Gentle and persistent snow turns into heavy blizzards.That's what Inspector Vera Stanhope comes face-to-face with when leaving the police station one evening. All that swirling and blurring has played havoc on her sense of direction. A missed turn here or there in the Northumberland countryside can frost you in more ways than one.Vera's windshield clears for a brief moment and she spots a white vehicle left to the side of the road with the door open. Vera pulls over to help. She peers inside and Gentle and persistent snow turns into heavy blizzards.That's what Inspector Vera Stanhope comes face-to-face with when leaving the police station one evening. All that swirling and blurring has played havoc on her sense of direction. A missed turn here or there in the Northumberland countryside can frost you in more ways than one.Vera's windshield clears for a brief moment and she spots a white vehicle left to the side of the road with the door open. Vera pulls over to help. She peers inside and finds a toddler strapped in his carseat alone. With no one else in sight, Vera surmises that the adult went for help. No way was she going to leave this child abandoned in a blizzard. Carseat and child are transferred to Vera's Land Rover.And here's where Vera will come to find that she's got more than what she bargained for. Vera pulls into the first driveway of a well-lit house. Memories hit her straight on. It's the Brockburn House. Our Vera is on the bottom rung of the well-heeled Stanhopes and this is their mansion and its surrounding acreage. She's greeted by a distant cousin who brings Vera and newly found child in. We'll get an eye full of the comings and goings here.But before long a woman's body is found near the entrance of the Brockburn House. The identity of this woman will send Vera and her team (DC Holly Jackman and Sgt. Joe Ashworth) into a maze of detective work. And Ann Cleeves is not one to give away the store on the first outing. This one will have more likely murderers than you can swing a stick at. The lineup of guilty faces is remarkable.The Darkest Evening can be read as a standalone. Even if this is your first go-round with Vera Stanhope, you'll be drawn in by her straightforward, no frills, arrow-sharp personality and her sleuthing skills to match. Cleeves does herself proud in this one that entertains as well as wickedly holds back that final card until the end. Fine detective work and fine writing as always in this superb series.I received a copy of this book through NetGalley for an honest review. My thanks to Minotaur Books (St. Martin's Press) and to the talented Ann Cleeves for the opportunity.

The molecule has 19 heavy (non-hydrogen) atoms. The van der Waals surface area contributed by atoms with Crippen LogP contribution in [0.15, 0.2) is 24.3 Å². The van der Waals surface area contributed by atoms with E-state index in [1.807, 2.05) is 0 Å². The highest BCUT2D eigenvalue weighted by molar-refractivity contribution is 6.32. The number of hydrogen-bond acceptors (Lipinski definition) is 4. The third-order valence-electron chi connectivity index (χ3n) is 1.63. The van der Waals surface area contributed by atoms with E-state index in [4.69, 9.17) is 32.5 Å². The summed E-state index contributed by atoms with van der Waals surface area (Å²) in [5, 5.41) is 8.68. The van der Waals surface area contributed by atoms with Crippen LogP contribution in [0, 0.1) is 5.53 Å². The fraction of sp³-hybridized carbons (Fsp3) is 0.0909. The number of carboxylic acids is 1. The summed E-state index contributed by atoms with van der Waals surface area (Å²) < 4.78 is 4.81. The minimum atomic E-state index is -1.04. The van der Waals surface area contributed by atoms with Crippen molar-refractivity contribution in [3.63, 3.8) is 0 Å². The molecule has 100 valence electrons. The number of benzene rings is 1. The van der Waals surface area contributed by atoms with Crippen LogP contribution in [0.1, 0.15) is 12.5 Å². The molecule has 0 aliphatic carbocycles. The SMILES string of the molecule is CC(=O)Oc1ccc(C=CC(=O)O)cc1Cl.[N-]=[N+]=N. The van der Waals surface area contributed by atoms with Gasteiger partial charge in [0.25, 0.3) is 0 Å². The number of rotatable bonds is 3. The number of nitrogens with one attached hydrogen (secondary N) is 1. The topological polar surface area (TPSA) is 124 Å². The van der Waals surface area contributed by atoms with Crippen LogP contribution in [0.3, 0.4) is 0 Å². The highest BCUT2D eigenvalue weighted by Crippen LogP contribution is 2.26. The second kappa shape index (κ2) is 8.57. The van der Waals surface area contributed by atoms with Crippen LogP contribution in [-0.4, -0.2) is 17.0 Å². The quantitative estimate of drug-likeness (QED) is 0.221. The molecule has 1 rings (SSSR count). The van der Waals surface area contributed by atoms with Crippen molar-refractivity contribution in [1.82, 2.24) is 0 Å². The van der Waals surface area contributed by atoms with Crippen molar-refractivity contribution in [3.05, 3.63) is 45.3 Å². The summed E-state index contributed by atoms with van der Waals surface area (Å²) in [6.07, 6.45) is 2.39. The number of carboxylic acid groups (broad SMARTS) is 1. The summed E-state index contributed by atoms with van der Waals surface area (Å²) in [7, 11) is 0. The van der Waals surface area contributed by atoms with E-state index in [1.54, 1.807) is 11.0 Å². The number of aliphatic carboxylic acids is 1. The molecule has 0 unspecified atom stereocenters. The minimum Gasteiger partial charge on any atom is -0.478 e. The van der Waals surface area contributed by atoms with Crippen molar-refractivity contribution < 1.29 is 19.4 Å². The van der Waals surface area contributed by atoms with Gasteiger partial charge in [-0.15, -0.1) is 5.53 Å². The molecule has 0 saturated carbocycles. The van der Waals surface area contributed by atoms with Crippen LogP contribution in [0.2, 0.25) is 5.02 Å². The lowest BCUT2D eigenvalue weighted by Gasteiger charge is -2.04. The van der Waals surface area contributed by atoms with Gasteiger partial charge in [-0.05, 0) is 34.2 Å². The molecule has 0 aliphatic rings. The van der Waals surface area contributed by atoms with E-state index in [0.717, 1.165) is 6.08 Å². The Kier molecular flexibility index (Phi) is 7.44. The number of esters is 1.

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  • Producervan in Cornville, AZ from New Orleans & L.A.
    January 1, 1970
    The Darkest Evening, a Vera Stanhope novel (Vera Stanhope #9) by Ann Cleeves. St. Martin's Press. Minotaur Books. Mystery & Thrillers. Publication date: 08 Sep 2020. 374 pages. ISBN: 9781250204509. Electronic ARC. 5 Stars.This is my second Ann Cleeves read, and I think she’s fantastic. I liked this standalone even better than the last. Pitch perfect, I thoroughly enjoyed this latest book featuring Ann Cleeves’ superstar character, Vera, as well as her use of regional slang words like ‘cack-hande The Darkest Evening, a Vera Stanhope novel (Vera Stanhope #9) by Ann Cleeves. St. Martin's Press. Minotaur Books. Mystery & Thrillers. Publication date: 08 Sep 2020. 374 pages. ISBN: 9781250204509. Electronic ARC. 5 Stars.This is my second Ann Cleeves read, and I think she’s fantastic. I liked this standalone even better than the last. Pitch perfect, I thoroughly enjoyed this latest book featuring Ann Cleeves’ superstar character, Vera, as well as her use of regional slang words like ‘cack-handed’ and ‘knaa’ and ‘hinny’ for honey… This mystery gets your attention and keeps it forever! Great tie-up at the end. Highly recommend!Thanks to NetGalley, St. Martin's Press and Minotaur Books for providing this ebook ARC for review.
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  • Mara
    January 1, 1970